19 May 2009

Kennedy in remission

TheHill.com - Kennedy's cancer in remission
Sen. Edward Kennedy’s brain cancer is in remission and he is expected back in the Senate after the Memorial Day recess to spearhead healthcare reform, according to Democratic colleagues.

Senate Majority Leader Harry Reid (D-Nev.) said Tuesday that he spoke with Kennedy’s wife, Vicki, in the past few days and was told the 77-year-old lawmaker is “doing fine.”

Reid said Kennedy’s cancer is in remission and added that while the lawmaker is going through another regiment of treatment, the procedure “is not unusual.”

Kennedy, the chairman of the Senate Health, Education, Labor and Pensions (HELP) Committee, has been mostly absent from the chamber for the past year, recovering in Florida and Massachusetts.

He is expected to lead a markup of highly anticipated health reform legislation in his first month back - one of the biggest bills of the year and a signature domestic initiative for President Obama.
Well, this is great news.  It's not cured -- if he has a malignant glioma there's not going to be a cure.   But that he is well enough to be back at work is awesome for him personally, and that he will be back in time to help shepherd his signature issue through mark-up and hopefully passage is great for advocates for reform.  It's been a year to the day since his diagnosis -- the one-year survival is only about 50%.   The two-year survival is only about 8%.  That's a bad disease.  So I for one am grateful that he's well enough to be back at work for one last push.  Talk about leaving it all on the field.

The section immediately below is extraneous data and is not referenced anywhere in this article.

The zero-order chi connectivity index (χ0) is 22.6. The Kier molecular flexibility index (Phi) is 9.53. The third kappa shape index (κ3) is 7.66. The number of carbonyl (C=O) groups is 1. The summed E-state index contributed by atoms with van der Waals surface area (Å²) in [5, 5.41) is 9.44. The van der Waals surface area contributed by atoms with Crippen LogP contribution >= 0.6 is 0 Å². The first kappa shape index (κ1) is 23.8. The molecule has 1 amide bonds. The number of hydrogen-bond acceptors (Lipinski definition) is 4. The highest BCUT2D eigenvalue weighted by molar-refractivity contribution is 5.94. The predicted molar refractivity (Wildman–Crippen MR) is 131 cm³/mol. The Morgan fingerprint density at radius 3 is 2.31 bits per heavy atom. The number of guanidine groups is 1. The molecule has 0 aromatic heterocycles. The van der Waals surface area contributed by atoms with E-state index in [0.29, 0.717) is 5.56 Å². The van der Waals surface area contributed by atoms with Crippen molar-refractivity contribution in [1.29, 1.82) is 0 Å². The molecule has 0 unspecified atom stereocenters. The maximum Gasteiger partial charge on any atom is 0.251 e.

1. That is remarkable dedication to his country and his principles. I must admit, I'd probably be on a beach somewhere having a drink and a backrub.

  2. Quick someone, get Joe Biden on the case to get the facts right.

  3. I see Kennedy as selfish, not heroic. He clings to the job title to maintain his identity, despite the fact that he no longer attends in the senate. He's serving no one. "Remission" is not consistent with need for ongoing treatment.

    My son's second grade teacher opted to return to the classroom after her brain tumor diagnosis. Cliff notes: it was a lost year for all involved.


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